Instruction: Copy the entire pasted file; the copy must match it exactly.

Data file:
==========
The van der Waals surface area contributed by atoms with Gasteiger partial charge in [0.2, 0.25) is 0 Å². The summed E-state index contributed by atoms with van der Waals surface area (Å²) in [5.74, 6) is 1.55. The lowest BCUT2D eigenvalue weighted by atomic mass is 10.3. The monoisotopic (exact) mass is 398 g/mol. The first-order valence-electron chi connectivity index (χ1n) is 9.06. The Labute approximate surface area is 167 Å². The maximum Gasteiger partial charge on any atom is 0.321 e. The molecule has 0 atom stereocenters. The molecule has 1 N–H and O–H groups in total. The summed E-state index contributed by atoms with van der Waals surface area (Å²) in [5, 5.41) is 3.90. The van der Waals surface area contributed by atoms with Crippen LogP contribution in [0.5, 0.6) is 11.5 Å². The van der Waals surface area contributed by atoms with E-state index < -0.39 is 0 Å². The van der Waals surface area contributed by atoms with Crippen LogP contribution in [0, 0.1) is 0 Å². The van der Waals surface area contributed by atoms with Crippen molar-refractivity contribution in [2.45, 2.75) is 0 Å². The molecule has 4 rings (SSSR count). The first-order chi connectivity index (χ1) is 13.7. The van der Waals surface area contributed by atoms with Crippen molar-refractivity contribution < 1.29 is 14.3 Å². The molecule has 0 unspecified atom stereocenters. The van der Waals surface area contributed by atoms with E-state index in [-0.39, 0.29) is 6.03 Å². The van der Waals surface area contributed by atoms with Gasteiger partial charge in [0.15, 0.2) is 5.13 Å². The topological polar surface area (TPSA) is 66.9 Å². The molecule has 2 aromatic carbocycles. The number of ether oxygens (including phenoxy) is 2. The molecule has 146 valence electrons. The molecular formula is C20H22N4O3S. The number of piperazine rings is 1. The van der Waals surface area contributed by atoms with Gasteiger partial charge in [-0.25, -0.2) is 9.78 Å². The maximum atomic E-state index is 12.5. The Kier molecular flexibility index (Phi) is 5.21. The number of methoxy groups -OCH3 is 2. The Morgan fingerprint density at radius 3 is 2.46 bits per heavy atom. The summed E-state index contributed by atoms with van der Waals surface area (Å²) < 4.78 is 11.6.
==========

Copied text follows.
The van der Waals surface area contributed by atoms with Gasteiger partial charge in [0.2, 0.25) is 0 Å². The summed E-state index contributed by atoms with van der Waals surface area (Å²) in [5.74, 6) is 1.55. The lowest BCUT2D eigenvalue weighted by atomic mass is 10.3. The monoisotopic (exact) mass is 398 g/mol. The first-order valence-electron chi connectivity index (χ1n) is 9.06. The Labute approximate surface area is 167 Å². The maximum Gasteiger partial charge on any atom is 0.321 e. The molecule has 0 atom stereocenters. The molecule has 1 N–H and O–H groups in total. The summed E-state index contributed by atoms with van der Waals surface area (Å²) in [5, 5.41) is 3.90. The van der Waals surface area contributed by atoms with Crippen LogP contribution in [0.5, 0.6) is 11.5 Å². The van der Waals surface area contributed by atoms with E-state index < -0.39 is 0 Å². The van der Waals surface area contributed by atoms with Crippen LogP contribution in [0, 0.1) is 0 Å². The van der Waals surface area contributed by atoms with Crippen molar-refractivity contribution in [2.45, 2.75) is 0 Å². The molecule has 4 rings (SSSR count). The first-order chi connectivity index (χ1) is 13.7. The van der Waals surface area contributed by atoms with Crippen molar-refractivity contribution < 1.29 is 14.3 Å². The molecule has 0 unspecified atom stereocenters. The van der Waals surface area contributed by atoms with E-state index in [-0.39, 0.29) is 6.03 Å². The van der Waals surface area contributed by atoms with Gasteiger partial charge in [0.15, 0.2) is 5.13 Å². The topological polar surface area (TPSA) is 66.9 Å². The molecule has 2 aromatic carbocycles. The number of ether oxygens (including phenoxy) is 2. The molecule has 146 valence electrons. The molecular formula is C20H22N4O3S. The number of piperazine rings is 1. The van der Waals surface area contributed by atoms with Gasteiger partial charge in [-0.25, -0.2) is 9.78 Å². The maximum atomic E-state index is 12.5. The Kier molecular flexibility index (Phi) is 5.21. The number of methoxy groups -OCH3 is 2. The Morgan fingerprint density at radius 3 is 2.46 bits per heavy atom. The summed E-state index contributed by atoms with van der Waals surface area (Å²) < 4.78 is 11.6.